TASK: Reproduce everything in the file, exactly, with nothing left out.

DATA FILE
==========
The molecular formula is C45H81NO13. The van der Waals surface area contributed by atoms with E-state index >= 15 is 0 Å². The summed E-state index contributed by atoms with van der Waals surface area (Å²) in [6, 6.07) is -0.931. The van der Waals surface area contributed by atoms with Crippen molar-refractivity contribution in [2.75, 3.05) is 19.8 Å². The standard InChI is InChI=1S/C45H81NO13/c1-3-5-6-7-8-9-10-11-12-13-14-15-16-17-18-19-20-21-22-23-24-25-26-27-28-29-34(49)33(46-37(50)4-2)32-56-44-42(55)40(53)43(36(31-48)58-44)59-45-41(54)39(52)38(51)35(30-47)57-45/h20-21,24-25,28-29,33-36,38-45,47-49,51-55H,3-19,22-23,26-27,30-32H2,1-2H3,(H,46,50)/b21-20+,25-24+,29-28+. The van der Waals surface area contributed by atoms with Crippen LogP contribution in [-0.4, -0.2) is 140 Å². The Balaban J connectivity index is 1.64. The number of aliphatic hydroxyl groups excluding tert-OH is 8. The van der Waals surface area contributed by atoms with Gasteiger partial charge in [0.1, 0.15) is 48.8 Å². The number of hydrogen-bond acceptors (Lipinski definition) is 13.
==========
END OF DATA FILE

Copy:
The molecular formula is C45H81NO13. The van der Waals surface area contributed by atoms with E-state index >= 15 is 0 Å². The summed E-state index contributed by atoms with van der Waals surface area (Å²) in [6, 6.07) is -0.931. The van der Waals surface area contributed by atoms with Crippen molar-refractivity contribution in [2.75, 3.05) is 19.8 Å². The standard InChI is InChI=1S/C45H81NO13/c1-3-5-6-7-8-9-10-11-12-13-14-15-16-17-18-19-20-21-22-23-24-25-26-27-28-29-34(49)33(46-37(50)4-2)32-56-44-42(55)40(53)43(36(31-48)58-44)59-45-41(54)39(52)38(51)35(30-47)57-45/h20-21,24-25,28-29,33-36,38-45,47-49,51-55H,3-19,22-23,26-27,30-32H2,1-2H3,(H,46,50)/b21-20+,25-24+,29-28+. The van der Waals surface area contributed by atoms with Crippen LogP contribution in [-0.4, -0.2) is 140 Å². The Balaban J connectivity index is 1.64. The number of aliphatic hydroxyl groups excluding tert-OH is 8. The van der Waals surface area contributed by atoms with Gasteiger partial charge in [0.1, 0.15) is 48.8 Å². The number of hydrogen-bond acceptors (Lipinski definition) is 13.